Several studies have used the LDS to assess the prevalence of expressive language delays at 24 months (Klee et al.,1998; Rescorla, 1989; Rescorla & Alley, 2001; Rescorla et al., 1993). These studies have typically used a cut-off of fewer than 50 words or no multi-word combinations at 24 months. Delay rates using this cut-off have ranged from 10-20%, with boys having higher rates of delay than girls. Concurrent validity of the LDS using “hit rate” analysis has also been reported, with the child’s performance on a directly administered language test used as the “gold standard” for “true” delay. Sensitivity (percent of “truly” delayed identified as delayed by the LDS) was 87% in Rescorla (1989), 90% and 100% in Rescorla et al. (1993), 91% in Klee et al. (1998), and 80% in Rescorla & Alley (2001). Specificity (percent of “truly” not delayed identified as such on the LDS) was 85% in Rescorla (1989), 90% and 95% in Rescorla et al. (1993), 87% in Klee et al. (1998), and 94% in Rescorla & Alley (2001).
Rescorla & Alley (2001) found that children identified as delayed by the LDS were more than 30 times as likely to be identified as delayed in subsequent testing with the Reynell Expressive Language Scale than were children who were not identified as delayed on the LDS (odds ratio of 34).
In the 1999-2000 National Survey of Children, Youths, and Adults (Achenbach & Rescorla, 2000), normative data for the LDS were obtained for 278 children ranging in age from 18 to 35 months. The survey sample was very diverse in SES level (19% lower, 48% middle, 33% upper-middle and upper) and ethnicity (57% white, 22% African-American, 13% Latino, 8% other). Girls had significantly higher vocabulary scores than boys in all age groups, but the gender difference was not significant for average length of phrases. SES had small but significant correlations with LDS vocabulary score and average length of phrases (.14, p < .05, and .18, p < .01, respectively).
Gender-specific norms for vocabulary are provided for ages 18-23, 24-29, and 30-35 months. Scores at or below the 15th percentile suggest delayed vocabulary development. For average length of phrases, norms are provided only for ages 24-29 and 30-35 months, because many children do not combine words into phrases prior to 24 months. Scores at or below the 20th percentile suggest delayed phrase development.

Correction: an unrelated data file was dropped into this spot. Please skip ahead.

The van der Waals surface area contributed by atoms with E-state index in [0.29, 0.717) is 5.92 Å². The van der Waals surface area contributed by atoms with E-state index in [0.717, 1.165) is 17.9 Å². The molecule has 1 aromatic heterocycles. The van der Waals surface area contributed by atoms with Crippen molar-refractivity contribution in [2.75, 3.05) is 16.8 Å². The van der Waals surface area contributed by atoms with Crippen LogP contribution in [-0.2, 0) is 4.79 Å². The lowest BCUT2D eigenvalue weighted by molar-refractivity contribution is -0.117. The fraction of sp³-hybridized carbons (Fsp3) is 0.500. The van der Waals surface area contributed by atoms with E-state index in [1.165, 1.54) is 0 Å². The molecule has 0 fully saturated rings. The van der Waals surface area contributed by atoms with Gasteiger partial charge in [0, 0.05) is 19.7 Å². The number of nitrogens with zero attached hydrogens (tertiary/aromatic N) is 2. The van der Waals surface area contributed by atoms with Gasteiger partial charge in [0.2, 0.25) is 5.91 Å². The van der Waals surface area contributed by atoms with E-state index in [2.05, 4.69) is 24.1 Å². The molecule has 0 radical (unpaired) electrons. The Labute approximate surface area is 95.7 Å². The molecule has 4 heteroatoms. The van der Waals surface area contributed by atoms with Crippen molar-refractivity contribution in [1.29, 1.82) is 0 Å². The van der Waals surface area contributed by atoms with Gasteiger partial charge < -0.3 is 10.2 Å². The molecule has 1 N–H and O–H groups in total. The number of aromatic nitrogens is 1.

References: Achenbach, T. M., & Rescorla, L. A. (2000) Manual for the ASEBA Preschool Forms & Profiles. Burlington, VT: University of Vermont Department of Psychiatry.
Klee, T., Carson, D. K., Gavin, W. J., Hall, L., Kent, A., & Reece, S. (1998). Concurrent and predictive validity of an early language screening program. Journal of Speech, Language, and Hearing Research, 41, 627-641.
Patterson, J.L. (1998). Expressive vocabulary development and word combinations of Spanish-English bilingual toddlers. Journal of Speech and Language Pathology, 7, 46-56.
Rescorla, L. (1989). The Language Development Survey: A screening tool for delayed language in toddlers. Journal of Speech and Hearing Disorders,54, 587-599.
Rescorla, L., & Alley, A. (2001). Validation of the Language Development Survey (LDS): A parent report tool for identifying language delay in toddlers. Journal of Speech, Language, and Hearing Research, 44, 434-445.
Rescorla, L., Hadicke-Wiley, M., & Escarce, E. (1993). Epidemiological investigation of expressive language delay at age two. First Language, 13, 5-22.
Stelzer, S. C. (1995). Adaptacion, normalizacion, y estudios de validez del “sondeo del desarrollo de lenguaje” (SDL) para la deteccion de retraso de lenguaje expresivo en niños Mexicanos de 15 a 31 meses de edad. Mexico City: Universidad de las Americas.